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August 3, 2004 • Volume 1 / Number 31 E-Mail This Document  |  Download PDF  |  Bulletin Archive/Search  |  Subscribe

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Director's Update

Working Group Maps the Way to Healthier Women Worldwide

On July 27, along with the Advisory Committee to the Director, I had the privilege of receiving the report and recommendations of the Women, Tobacco, and Cancer Working Group during a teleconference with the working group's co-chairs, distinguished scientists Drs. Ellen R. Gritz and C. Tracy Orleans. The report, available at http://planning.cancer.gov/whealth/reports/wtobacco.htm, represents the collaborative efforts of an outstanding team of scientists, clinicians, and advocates who participated in a public/private partnership to map an achievable solution to the problem of tobacco-related morbidity and mortality among women.

5-year Lung Cancer & Breast Cancer Survival Rates among Women Under the leadership and guidance of Ms. Anna Levy, deputy director of NCI's Office of Women's Health, and Dr. Michele Bloch, medical officer in NCI's Tobacco Control Research Branch, the working group's starting point was the 2001 report of the Surgeon General, Women and Smoking - a comprehensive, scientific review of smoking's effects on women's health and strategies to reduce smoking by women. In February 2003, some of the most knowledgeable and experienced experts in the fields of tobacco-related disease and women's health met in Houston, Texas to discuss this topic. Their collective wisdom, experience, and creative ideas form the substance of this report.

In the United States, lung cancer mortality for white women increased by more than 600 percent between 1950 and 1997, exceeding mortality from breast cancer. Today it is estimated that 1 in 5 U.S. women smoke and 170,000 women die each year from diseases directly related to smoking. While prevalence rates have decreased in the last decade overall, they remain stubbornly high in specific minority and economically disadvantaged populations. For instance, 40 percent of Native American women smoke, compared with 22 percent of white women. Higher smoking rates are related to lower educational levels.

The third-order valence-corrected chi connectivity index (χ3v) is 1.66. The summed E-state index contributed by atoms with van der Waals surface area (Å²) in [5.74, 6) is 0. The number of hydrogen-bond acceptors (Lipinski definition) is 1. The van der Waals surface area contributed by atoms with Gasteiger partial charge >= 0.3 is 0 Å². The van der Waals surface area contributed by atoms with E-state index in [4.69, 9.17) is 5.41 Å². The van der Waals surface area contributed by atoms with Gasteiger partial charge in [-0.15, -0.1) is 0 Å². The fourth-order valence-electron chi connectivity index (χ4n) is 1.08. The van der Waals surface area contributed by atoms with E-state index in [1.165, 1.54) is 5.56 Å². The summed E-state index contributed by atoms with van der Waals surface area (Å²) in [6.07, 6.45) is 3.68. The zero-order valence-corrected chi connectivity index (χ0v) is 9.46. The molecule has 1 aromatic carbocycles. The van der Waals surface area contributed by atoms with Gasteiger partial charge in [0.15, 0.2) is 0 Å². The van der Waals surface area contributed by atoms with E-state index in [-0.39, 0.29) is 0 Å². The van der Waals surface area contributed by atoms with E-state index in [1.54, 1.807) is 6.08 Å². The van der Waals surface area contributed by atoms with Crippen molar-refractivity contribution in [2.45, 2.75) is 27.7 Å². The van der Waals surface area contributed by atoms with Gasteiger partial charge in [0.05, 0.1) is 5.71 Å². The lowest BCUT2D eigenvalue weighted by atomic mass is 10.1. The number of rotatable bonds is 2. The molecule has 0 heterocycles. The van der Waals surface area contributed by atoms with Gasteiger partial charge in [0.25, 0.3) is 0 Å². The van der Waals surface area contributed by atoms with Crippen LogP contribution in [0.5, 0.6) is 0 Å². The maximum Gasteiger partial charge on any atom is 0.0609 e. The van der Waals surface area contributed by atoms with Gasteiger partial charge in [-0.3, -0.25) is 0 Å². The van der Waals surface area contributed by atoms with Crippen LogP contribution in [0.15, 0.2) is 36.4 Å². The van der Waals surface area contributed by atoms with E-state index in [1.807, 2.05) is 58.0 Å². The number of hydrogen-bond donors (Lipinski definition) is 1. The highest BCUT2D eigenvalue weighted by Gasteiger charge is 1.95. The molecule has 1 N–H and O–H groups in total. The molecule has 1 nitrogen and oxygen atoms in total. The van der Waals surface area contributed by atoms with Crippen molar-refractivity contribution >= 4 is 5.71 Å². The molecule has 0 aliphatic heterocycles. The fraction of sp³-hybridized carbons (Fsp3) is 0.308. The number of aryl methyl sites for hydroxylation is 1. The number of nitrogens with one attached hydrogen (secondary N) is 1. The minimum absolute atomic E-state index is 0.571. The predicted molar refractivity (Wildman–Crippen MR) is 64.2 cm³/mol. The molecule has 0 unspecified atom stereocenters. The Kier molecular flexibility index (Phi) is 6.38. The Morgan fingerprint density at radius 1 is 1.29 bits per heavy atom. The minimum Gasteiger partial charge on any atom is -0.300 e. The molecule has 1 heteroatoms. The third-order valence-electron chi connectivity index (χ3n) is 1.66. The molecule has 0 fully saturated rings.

In its report, Women, Tobacco, and Cancer: An Agenda for the 21st Century, the working group recommends strategies to meet five overall goals in the areas of discovery, development, delivery, partnerships, and evaluation and surveillance that will contribute to reducing and ultimately eliminating the harmful health effects of smoking in women.

The recommendations include 1) increasing understanding of sex and gender differences that affect tobacco use and related cancers among women, women's perceptions of risk, and women's responses to health interventions; 2) developing new and more effective interventions to prevent and treat tobacco use and environmental tobacco smoke (ETS) exposure, especially in high-risk populations; 3) ensuring widespread delivery of the most effective interventions to target groups; 4) harnessing existing collaborations and building new partnerships to maximize development and dissemination of effective interventions; and 5) monitoring tobacco use and exposure to ETS and evaluating progress toward reducing the impact of tobacco use and tobacco-related disease.

The report issues a challenge to federal and non-federal organizations, communities, and individuals alike to carry forward the strategies outlined within it. I have confidence that its significance and impact on preventing needless suffering for women, girls, and their families will more than prove itself with time. We welcome your input into the possible strategies for successful implementation of these important recommendations.

Dr. Andrew C. von Eschenbach
Director, National Cancer Institute